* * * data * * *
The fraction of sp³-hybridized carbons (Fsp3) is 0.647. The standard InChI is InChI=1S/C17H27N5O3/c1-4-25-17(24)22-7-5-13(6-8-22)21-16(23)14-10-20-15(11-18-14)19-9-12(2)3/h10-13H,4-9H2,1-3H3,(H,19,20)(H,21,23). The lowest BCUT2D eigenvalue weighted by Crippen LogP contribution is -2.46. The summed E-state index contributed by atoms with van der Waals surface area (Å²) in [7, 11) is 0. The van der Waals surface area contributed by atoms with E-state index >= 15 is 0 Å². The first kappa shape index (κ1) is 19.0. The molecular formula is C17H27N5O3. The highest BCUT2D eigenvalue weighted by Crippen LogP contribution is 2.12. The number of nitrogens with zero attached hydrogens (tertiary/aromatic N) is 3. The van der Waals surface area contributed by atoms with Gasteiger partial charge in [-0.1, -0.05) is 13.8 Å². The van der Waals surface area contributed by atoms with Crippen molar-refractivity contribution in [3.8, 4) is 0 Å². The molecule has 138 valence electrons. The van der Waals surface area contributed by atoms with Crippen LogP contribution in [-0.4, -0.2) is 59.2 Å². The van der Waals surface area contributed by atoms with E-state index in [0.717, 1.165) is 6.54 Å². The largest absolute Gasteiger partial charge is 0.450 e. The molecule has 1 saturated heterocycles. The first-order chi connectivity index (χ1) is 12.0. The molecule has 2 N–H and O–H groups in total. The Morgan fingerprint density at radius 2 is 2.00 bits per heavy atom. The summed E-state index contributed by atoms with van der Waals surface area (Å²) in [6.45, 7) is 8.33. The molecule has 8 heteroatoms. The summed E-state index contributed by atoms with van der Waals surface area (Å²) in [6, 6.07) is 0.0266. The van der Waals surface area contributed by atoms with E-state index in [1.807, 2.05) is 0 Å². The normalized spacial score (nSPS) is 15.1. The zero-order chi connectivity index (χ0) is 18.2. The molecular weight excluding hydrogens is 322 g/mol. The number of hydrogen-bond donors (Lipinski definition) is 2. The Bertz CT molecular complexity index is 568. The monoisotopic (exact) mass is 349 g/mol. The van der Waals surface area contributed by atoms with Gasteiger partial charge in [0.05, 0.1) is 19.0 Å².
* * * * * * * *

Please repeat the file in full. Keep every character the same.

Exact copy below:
The fraction of sp³-hybridized carbons (Fsp3) is 0.647. The standard InChI is InChI=1S/C17H27N5O3/c1-4-25-17(24)22-7-5-13(6-8-22)21-16(23)14-10-20-15(11-18-14)19-9-12(2)3/h10-13H,4-9H2,1-3H3,(H,19,20)(H,21,23). The lowest BCUT2D eigenvalue weighted by Crippen LogP contribution is -2.46. The summed E-state index contributed by atoms with van der Waals surface area (Å²) in [7, 11) is 0. The van der Waals surface area contributed by atoms with E-state index >= 15 is 0 Å². The first kappa shape index (κ1) is 19.0. The molecular formula is C17H27N5O3. The highest BCUT2D eigenvalue weighted by Crippen LogP contribution is 2.12. The number of nitrogens with zero attached hydrogens (tertiary/aromatic N) is 3. The van der Waals surface area contributed by atoms with Gasteiger partial charge in [-0.1, -0.05) is 13.8 Å². The van der Waals surface area contributed by atoms with Crippen molar-refractivity contribution in [3.8, 4) is 0 Å². The molecule has 138 valence electrons. The van der Waals surface area contributed by atoms with Crippen LogP contribution in [-0.4, -0.2) is 59.2 Å². The van der Waals surface area contributed by atoms with E-state index in [0.717, 1.165) is 6.54 Å². The largest absolute Gasteiger partial charge is 0.450 e. The molecule has 1 saturated heterocycles. The first-order chi connectivity index (χ1) is 12.0. The molecule has 2 N–H and O–H groups in total. The Morgan fingerprint density at radius 2 is 2.00 bits per heavy atom. The summed E-state index contributed by atoms with van der Waals surface area (Å²) in [6.45, 7) is 8.33. The molecule has 8 heteroatoms. The summed E-state index contributed by atoms with van der Waals surface area (Å²) in [6, 6.07) is 0.0266. The van der Waals surface area contributed by atoms with E-state index in [1.807, 2.05) is 0 Å². The normalized spacial score (nSPS) is 15.1. The zero-order chi connectivity index (χ0) is 18.2. The molecular weight excluding hydrogens is 322 g/mol. The number of hydrogen-bond donors (Lipinski definition) is 2. The Bertz CT molecular complexity index is 568. The monoisotopic (exact) mass is 349 g/mol. The van der Waals surface area contributed by atoms with Gasteiger partial charge in [0.05, 0.1) is 19.0 Å².